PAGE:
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One solution is to add variable parameters to rigid geometric models. Solina and Bajcsy [10] use superquadrics as a generic shape model. A restricted solution space can be obtained by specifying the range of admissible shape parameters. This model accommodates several shape variations including tapering and bending.

An alternative approach is to constrain the deformation of a flexible shape model to a subspace of the total configuration space. Ideally, this subspace should be learned from examples. This is the approach adopted by Cootes et al. [11] who present a


method to produce a 2-D generic shape model (point distribution model") represented by a set of landmarks. Baumberg and Hogg [12] extend their method by (1) describing models as 2-D spline curves, and (2) acquiring training shape instances automatically from images and therefore automating the entire procedure of model construction.

In this paper, we present a method for automatically producing a generic 3-D shape model, representing a given class of objects, directly from sequences of 2- D images, and demonstrates its applications to 3-D shape recovery, tracking and recognition. For experimental purposes, the objects we are interested in are vehicles, although the method can also be applied to other classes of object. The generic model is composed of a mean shape and a orthonormal basis extracted by analysing the variances of shapes in a set of training shapes obtained using the method proposed in [5]. Each training shape is first represented by a shape vector which consists of the set of control points of a B-spline surface. The shape vectors are aligned by scaling and translation. Principle component analysis is used to obtain a set of unit eigenvectors describing the most significant variances in the shape. These eigenvectors then form a orthonormal basis defining the space of admissible shapes. The produced model is flexible in the variances of shape, and is also restricted to a specific class of objects. Applications in 3-D shape recovery, tracking and recognition can then be easily achieved within one procedure by fitting the model to the object in each image in order to estimate the pose parameters of the model, and the shape parameters which in turn are used to identify the object.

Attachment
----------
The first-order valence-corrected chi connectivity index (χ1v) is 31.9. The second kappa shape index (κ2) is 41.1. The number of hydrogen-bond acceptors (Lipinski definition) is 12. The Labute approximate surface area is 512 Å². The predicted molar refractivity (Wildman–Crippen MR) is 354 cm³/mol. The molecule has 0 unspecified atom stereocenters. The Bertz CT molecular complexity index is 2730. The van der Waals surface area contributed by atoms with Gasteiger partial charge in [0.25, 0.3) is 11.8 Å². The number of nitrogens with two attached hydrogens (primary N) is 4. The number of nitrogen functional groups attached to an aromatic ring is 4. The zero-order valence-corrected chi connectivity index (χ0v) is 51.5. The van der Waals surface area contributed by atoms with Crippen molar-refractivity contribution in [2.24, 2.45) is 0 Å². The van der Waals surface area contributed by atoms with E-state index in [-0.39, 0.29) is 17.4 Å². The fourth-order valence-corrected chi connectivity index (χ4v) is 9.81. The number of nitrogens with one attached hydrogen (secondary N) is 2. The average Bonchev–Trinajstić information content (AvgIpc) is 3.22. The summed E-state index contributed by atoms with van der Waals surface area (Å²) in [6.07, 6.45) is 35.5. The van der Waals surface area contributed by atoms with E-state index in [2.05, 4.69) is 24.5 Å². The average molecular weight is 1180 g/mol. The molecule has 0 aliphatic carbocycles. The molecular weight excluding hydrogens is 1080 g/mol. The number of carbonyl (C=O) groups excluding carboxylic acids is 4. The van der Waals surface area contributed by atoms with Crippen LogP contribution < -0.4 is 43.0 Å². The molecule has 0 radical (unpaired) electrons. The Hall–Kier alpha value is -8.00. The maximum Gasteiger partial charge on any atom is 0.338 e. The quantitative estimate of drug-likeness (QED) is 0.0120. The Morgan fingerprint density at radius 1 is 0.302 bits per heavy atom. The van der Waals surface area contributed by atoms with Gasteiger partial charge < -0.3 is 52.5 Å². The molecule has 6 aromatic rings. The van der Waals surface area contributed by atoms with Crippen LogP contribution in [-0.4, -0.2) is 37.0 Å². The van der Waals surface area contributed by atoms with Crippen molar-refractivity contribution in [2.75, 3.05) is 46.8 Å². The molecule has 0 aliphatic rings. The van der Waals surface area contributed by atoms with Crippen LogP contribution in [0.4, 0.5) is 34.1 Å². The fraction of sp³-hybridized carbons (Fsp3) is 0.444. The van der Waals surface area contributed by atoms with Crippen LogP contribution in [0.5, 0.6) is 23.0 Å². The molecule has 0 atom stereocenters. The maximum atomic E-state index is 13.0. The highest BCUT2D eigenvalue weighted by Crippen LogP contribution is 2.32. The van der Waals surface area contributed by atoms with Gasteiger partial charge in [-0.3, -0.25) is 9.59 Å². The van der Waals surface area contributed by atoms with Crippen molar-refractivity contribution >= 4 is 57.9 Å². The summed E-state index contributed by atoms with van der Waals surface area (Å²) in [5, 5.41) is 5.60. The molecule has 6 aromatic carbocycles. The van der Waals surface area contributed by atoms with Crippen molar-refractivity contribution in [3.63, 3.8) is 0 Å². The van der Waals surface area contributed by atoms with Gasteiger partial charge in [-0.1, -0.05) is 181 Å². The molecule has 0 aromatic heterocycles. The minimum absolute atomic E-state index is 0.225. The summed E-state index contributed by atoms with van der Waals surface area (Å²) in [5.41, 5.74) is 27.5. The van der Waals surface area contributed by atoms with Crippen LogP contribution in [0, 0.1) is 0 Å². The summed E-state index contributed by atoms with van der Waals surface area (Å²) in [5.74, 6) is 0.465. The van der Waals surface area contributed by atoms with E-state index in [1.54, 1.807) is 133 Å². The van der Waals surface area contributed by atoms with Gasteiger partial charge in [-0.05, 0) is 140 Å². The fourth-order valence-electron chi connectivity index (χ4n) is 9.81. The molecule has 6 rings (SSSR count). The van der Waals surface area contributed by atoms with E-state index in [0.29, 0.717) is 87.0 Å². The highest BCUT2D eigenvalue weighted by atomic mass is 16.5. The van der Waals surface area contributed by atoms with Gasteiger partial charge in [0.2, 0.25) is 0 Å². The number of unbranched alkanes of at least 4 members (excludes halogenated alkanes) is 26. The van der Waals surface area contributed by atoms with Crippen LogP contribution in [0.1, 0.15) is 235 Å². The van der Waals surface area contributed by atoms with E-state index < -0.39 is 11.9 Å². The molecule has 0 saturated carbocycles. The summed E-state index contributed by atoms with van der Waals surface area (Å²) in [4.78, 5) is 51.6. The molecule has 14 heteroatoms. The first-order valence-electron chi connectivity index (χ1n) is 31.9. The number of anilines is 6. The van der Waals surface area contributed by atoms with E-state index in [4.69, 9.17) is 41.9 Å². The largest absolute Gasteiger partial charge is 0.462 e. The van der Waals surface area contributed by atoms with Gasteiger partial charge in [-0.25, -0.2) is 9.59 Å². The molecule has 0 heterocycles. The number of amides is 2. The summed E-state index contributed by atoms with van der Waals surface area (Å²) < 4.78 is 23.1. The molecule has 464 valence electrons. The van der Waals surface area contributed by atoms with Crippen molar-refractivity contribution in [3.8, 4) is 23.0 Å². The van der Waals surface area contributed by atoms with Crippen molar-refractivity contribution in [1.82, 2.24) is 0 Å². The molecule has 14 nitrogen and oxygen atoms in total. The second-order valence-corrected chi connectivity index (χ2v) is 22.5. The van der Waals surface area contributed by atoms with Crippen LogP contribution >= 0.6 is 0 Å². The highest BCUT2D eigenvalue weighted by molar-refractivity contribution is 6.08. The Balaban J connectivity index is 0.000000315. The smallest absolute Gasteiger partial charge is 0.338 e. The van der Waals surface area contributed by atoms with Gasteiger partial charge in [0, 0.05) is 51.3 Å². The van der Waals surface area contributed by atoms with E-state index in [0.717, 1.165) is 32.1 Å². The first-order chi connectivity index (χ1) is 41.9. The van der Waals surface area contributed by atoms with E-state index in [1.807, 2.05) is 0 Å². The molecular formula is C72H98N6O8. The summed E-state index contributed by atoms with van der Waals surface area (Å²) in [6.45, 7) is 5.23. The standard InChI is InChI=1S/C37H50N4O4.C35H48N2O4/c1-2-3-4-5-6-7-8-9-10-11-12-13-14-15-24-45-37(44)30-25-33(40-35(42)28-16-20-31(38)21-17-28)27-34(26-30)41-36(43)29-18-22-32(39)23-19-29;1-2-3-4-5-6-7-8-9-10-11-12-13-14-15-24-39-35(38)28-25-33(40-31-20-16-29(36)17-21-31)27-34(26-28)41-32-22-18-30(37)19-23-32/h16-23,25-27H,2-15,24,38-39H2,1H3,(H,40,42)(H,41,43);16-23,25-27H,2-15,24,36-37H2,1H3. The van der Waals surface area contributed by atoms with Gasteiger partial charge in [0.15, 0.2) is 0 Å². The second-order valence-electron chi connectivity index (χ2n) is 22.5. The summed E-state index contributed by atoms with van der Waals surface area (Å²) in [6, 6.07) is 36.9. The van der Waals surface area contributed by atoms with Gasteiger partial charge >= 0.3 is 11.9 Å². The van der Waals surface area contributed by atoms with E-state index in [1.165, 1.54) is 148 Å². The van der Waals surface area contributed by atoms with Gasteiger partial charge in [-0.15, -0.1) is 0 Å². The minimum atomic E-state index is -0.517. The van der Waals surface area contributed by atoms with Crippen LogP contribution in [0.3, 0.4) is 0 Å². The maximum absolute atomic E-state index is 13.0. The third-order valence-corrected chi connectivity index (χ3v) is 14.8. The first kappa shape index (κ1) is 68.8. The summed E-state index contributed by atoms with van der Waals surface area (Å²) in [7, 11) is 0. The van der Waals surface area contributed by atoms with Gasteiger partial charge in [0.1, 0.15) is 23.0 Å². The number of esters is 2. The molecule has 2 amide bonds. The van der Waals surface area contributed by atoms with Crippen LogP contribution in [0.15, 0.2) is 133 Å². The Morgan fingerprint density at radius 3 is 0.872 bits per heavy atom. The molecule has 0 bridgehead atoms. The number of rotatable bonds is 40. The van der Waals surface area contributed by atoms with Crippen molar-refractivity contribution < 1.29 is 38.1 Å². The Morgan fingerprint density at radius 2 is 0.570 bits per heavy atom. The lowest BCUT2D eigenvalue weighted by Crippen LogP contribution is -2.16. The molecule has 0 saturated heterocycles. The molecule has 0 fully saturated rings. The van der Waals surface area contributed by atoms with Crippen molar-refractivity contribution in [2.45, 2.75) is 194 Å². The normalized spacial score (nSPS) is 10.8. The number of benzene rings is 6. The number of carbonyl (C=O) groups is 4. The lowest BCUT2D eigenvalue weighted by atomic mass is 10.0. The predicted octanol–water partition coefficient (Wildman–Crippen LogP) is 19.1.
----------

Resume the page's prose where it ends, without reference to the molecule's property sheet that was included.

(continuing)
2 Acquisition of Generic Model

2.1 3-D shape recovery

In [5], a method for recovering the 3-D shapes of objects from 2-D image sequences is proposed, assuming the object is rigid and mirror symmetrical, and moves on a ground plane. With this method, instances of various shapes in a generic class of shapes can be obtained. Figure 1 shows some results from this work. The recovered shape model is a closed surface with two poles which is represented discretely by P ?Q sample points r(p; q) on the surface

r(p; q) =